Representation Designer
We feel it is possible to find ways to apply abstraction and hierarchy to robots by understanding how humans reason with these concepts. To achieve this, we are developing a Representation Designer.

The goal is to design a generic graphical tool that will allow human users to define a representation of the world and test it with planning and diagnosis problems. This representation will incorporate objects, actions, goals, time and the relationships between these entities.

Our idea is to make this representation non-rigid and incorporate hierarchy. For example:

If you tell the robot that you're going to a lab meeting at 4:00, it calls you at 3:00 at home to remind you to go to CMU and brings your lab notebook to the meeting for you.

Click here to see a screen shot from the current working interface!

Robot Architectures
For forty years, computer scientists have had the field of Computer Architecture to provide a framework in which to describe their work. A new system or piece of hardware can be described in terms of well defined terms and relationships. In order to describe the internal workings of a robot, however, people have to resort to extensive sketches, ad hoc descriptions and artistic hand gestures.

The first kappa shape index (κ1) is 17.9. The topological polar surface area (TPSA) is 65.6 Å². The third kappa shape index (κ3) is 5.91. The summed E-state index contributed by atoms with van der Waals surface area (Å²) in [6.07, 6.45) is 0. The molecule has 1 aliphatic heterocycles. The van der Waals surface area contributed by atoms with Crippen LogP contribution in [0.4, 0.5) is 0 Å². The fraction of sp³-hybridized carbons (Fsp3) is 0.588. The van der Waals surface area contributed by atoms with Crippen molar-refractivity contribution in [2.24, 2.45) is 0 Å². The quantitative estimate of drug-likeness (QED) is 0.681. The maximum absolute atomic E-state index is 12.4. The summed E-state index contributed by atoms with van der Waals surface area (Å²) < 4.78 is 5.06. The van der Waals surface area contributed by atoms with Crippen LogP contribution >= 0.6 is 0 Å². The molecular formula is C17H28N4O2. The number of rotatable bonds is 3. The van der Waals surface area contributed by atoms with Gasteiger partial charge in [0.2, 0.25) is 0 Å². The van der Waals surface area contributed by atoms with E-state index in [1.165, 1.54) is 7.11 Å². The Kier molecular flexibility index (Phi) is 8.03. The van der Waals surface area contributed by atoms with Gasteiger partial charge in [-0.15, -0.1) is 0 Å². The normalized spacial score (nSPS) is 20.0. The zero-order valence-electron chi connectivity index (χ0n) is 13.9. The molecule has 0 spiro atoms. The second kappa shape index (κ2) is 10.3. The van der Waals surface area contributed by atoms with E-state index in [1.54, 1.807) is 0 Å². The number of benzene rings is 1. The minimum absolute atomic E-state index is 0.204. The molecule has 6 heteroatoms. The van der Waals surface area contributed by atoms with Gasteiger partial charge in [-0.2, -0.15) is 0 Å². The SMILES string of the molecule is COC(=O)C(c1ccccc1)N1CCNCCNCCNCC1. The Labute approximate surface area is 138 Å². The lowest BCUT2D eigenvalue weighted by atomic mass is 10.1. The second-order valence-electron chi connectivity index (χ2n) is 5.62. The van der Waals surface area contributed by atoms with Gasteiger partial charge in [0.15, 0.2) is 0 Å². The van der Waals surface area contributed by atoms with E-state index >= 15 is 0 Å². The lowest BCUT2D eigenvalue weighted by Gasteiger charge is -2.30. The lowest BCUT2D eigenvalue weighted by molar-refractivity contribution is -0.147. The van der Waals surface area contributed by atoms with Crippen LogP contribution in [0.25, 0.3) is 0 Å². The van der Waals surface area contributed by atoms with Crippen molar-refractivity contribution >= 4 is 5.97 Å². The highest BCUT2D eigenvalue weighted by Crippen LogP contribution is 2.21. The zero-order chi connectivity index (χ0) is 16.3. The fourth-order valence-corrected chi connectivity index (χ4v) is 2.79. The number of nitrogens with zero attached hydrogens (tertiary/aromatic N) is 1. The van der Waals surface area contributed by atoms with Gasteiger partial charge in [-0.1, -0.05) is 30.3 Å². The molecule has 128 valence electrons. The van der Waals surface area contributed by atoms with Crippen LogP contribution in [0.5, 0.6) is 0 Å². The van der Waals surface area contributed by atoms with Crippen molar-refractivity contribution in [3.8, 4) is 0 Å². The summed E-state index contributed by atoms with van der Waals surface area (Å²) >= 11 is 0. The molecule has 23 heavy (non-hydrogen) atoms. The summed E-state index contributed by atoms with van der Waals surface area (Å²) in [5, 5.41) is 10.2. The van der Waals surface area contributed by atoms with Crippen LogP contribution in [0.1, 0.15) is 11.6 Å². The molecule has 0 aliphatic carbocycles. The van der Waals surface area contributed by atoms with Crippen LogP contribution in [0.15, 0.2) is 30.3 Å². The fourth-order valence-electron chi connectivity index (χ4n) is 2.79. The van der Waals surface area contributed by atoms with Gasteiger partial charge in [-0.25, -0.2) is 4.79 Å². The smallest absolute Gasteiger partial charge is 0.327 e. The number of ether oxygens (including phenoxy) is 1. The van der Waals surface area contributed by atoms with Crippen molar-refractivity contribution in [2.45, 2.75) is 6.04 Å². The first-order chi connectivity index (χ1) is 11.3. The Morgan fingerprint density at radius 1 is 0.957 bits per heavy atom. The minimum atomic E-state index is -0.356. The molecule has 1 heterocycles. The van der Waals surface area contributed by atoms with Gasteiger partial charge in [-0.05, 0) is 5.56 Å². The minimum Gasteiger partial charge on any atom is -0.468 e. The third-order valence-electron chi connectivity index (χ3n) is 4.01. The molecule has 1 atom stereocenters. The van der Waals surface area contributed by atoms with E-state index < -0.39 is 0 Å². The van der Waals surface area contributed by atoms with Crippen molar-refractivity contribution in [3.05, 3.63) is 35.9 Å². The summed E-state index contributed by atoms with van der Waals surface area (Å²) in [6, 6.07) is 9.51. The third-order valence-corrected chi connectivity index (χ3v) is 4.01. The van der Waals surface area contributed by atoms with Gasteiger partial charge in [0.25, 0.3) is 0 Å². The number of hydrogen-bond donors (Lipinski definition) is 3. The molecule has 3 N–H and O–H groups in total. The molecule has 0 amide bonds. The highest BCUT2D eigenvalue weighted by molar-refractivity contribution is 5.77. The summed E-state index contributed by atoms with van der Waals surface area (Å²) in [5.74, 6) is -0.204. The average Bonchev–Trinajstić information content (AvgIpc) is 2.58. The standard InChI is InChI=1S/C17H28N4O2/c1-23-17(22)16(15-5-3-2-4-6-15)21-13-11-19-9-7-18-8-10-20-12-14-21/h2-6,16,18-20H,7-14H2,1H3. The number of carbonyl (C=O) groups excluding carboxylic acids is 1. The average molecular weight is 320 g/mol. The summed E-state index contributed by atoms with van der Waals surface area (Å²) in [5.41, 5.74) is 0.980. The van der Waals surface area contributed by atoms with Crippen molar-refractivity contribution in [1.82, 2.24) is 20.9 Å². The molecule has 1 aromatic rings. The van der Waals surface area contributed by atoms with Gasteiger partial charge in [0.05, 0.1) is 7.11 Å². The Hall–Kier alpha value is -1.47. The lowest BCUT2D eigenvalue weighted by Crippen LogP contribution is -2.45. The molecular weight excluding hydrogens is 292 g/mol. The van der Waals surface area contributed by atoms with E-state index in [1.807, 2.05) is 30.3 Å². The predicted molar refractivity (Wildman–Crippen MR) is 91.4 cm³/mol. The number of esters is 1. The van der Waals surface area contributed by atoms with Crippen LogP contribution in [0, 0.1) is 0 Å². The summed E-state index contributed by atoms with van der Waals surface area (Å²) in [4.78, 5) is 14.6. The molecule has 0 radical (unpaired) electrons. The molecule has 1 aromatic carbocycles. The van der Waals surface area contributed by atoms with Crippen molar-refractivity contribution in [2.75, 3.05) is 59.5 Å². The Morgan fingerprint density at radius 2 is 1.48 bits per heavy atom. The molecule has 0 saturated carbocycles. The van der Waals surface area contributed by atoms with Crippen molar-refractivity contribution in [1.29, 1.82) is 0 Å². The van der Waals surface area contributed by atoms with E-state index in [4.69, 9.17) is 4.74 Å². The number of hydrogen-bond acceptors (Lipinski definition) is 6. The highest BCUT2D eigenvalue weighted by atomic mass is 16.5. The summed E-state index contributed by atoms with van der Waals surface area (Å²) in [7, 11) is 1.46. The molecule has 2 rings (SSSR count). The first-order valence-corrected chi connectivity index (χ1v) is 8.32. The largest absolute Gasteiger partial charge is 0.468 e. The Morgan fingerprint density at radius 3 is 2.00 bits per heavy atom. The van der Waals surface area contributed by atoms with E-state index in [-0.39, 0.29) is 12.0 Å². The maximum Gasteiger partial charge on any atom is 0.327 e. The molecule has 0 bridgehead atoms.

We are grabbing robotics by its roots in Computer Science, Control Systems, Electrical Engineering and other fields, and constructing a formal descriptive and analytic methodology. We are applying the principles from already established formalisms including Real-Time Multimedia Systems, Feedback Control Theory, Petri Net Theory, Computer Architecture, and apply them to the subfields of robotics, ranging from Intelligent Agents down through Actuator Control.

Learning Hierarchies of Abstraction
In order to allow robot learners to solve more complex problems with a minimum of human intervention, we are developing a system that automatically generates a hierarchy of behaviors, useful subtasks, and abstractions from real-world experience. The system uses a model of attention to choose subgoals and guide exploration such that creating abstractions is easier.


David Andre is a PhD student at UC Berkeley. He is here as a visiting scholar for this semester only and is focusing his efforts on learning abstraction hierarchies.

Sal Desiano is a Robotics PhD student at the Robotics Institute and is concentrating on the holy grail of Robot Architecture.

Carlos Guestrin is a visitor at the Robotics Institute and is focusing on the Representation Designer project and Educational Robotics. Carlos is also involved in Visual Position Estimation research.

Illah R. Nourbakhsh is Assistant Professor of Robotics at the Robotics Institute. He runs the Mobile Robot Programming Lab and is also a member of the Automated Highway System project.

Iwan Ulrich is a Robotics PhD student at the Robotics Institute and leads the Bookstore Project.

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Last modified September 29, 1997
Illah R. Nourbakhsh (